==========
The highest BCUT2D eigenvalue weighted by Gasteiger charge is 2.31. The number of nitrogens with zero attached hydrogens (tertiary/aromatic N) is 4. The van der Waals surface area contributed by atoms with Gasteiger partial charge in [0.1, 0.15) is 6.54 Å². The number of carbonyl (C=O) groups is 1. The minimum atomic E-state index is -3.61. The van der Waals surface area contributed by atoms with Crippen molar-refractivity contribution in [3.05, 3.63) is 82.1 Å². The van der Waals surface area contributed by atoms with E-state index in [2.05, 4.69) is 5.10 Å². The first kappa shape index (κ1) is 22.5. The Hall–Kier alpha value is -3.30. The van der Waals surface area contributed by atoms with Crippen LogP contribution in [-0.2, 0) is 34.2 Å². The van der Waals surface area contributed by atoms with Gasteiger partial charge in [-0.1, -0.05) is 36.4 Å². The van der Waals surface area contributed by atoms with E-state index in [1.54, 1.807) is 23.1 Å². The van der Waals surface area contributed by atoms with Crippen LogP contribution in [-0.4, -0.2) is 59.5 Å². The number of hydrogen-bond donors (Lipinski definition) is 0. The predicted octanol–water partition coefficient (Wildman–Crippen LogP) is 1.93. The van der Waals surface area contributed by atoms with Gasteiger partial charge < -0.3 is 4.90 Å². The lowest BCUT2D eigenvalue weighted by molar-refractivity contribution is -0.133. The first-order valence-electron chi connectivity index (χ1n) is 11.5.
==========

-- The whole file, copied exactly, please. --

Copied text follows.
The highest BCUT2D eigenvalue weighted by Gasteiger charge is 2.31. The number of nitrogens with zero attached hydrogens (tertiary/aromatic N) is 4. The van der Waals surface area contributed by atoms with Gasteiger partial charge in [0.1, 0.15) is 6.54 Å². The number of carbonyl (C=O) groups is 1. The minimum atomic E-state index is -3.61. The van der Waals surface area contributed by atoms with Crippen molar-refractivity contribution in [3.05, 3.63) is 82.1 Å². The van der Waals surface area contributed by atoms with E-state index in [2.05, 4.69) is 5.10 Å². The first kappa shape index (κ1) is 22.5. The Hall–Kier alpha value is -3.30. The van der Waals surface area contributed by atoms with Crippen LogP contribution in [-0.2, 0) is 34.2 Å². The van der Waals surface area contributed by atoms with Gasteiger partial charge in [-0.1, -0.05) is 36.4 Å². The van der Waals surface area contributed by atoms with E-state index in [1.54, 1.807) is 23.1 Å². The van der Waals surface area contributed by atoms with Crippen LogP contribution in [-0.4, -0.2) is 59.5 Å². The number of hydrogen-bond donors (Lipinski definition) is 0. The predicted octanol–water partition coefficient (Wildman–Crippen LogP) is 1.93. The van der Waals surface area contributed by atoms with Gasteiger partial charge < -0.3 is 4.90 Å². The lowest BCUT2D eigenvalue weighted by molar-refractivity contribution is -0.133. The first-order valence-electron chi connectivity index (χ1n) is 11.5.